Lionheart: Love Don’t Live Here (2016) Album Review



Artist Lionheart Album Love Don't Live Here Release Date: 22 January 2016
Label LHHC Records Genre Hardcore

I have a bone to pick with California! Why have you kept Lionheart largely to yourself? This brutal hardcore band deserves more exposure, and, unless you’re a scenester existing in an underground all-things-punk vacuum, most people have probably never heard of Lionheart… and they’ve been around for 10 hard-earned fucking years.

Shit, just trying to search the Internet for more information about the band is a bear. A few things consistently show up when searching “Lionheart”: there’s an ‘80s British hard rock band by the same name, Jean-Claude Van Damme had a movie by the same name, and many bands/artists have named their albums Lionheart. All of this is useless information. It’s like knowing Abe Lincoln’s birthday when you’re trying to survive in a zombie apocalypse.

What I have managed to gather about this Californian hardcore band, Lionheart, is: they currently have three full-length albums (The Will to Survive, Built on Struggle, and Undisputed), an EP (Welcome to the West Coast), a new album on the way ( Love Don’t Live Here), which is the reason for this review thanks to the folks at High Road, and the band formed their own LHHC record label. Oh, well, of course Lionheart has a Facebook page too.

It’s not really California’s fault, but I think you get my point about how shitty it is that this band hasn’t had more exposure. So, since you get it, let’s move on.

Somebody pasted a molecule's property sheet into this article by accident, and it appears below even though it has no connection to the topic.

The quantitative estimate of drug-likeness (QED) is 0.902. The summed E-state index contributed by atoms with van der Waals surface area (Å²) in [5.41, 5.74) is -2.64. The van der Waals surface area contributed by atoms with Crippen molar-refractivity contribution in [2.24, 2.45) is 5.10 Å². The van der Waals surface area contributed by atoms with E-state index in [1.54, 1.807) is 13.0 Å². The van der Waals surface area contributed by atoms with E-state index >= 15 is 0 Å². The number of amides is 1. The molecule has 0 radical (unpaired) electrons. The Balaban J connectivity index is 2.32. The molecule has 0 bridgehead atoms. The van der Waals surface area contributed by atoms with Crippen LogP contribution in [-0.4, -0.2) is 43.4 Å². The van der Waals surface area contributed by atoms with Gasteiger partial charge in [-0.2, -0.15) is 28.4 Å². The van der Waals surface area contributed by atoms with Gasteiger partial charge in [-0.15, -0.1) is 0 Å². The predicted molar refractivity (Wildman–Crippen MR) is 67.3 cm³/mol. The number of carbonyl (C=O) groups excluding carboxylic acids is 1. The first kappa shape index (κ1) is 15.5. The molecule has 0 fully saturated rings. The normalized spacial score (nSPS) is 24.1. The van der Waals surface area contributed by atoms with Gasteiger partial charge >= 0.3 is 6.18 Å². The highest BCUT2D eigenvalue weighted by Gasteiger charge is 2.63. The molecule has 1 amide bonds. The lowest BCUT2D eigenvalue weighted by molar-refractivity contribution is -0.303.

U.S. pre-orders can be made here. Everywhere else, pre-order here.

As alluded to above, Lionheart has a new album on the way. Love Don’t Live Here has a January 22nd street date, and it hits hard. The band isn’t reinventing the wheel with the album or the genre, but from the venom-spitting lyrics to the crunchy guitars to the occasional bass bomb (they’re relatively subtle), this album all but defines visceral. It’s the type of album that can either extinguish or fuel your rage. It’s the type of album that most anyone can relate to, as they bring their own meaning and purpose to the lyrics. It’s the type of album that should be played loud enough to make your ears bleed. And it’s the type of album that demands a live witnessing of the band.

Love Don’t Live Here is straight-up hardcore with no tricks. At times it veers a little too close to rap, but in a way that’s almost reminiscent of Rage Against the Machine. There are also moments when Rob Watson’s vocals sound very similar to Kid Rock, which is a good thing in my opinion.

The Verdict:

If you’re looking for an honest, no-holds-barred hardcore album, Love Don’t Live Here is something you should consider. Lionheart isn’t bringing anything new to the genre, but their new album is straight and true, and it gets your blood pumping. Production on the album is also great: the mix sounds great and the levels are perfect.

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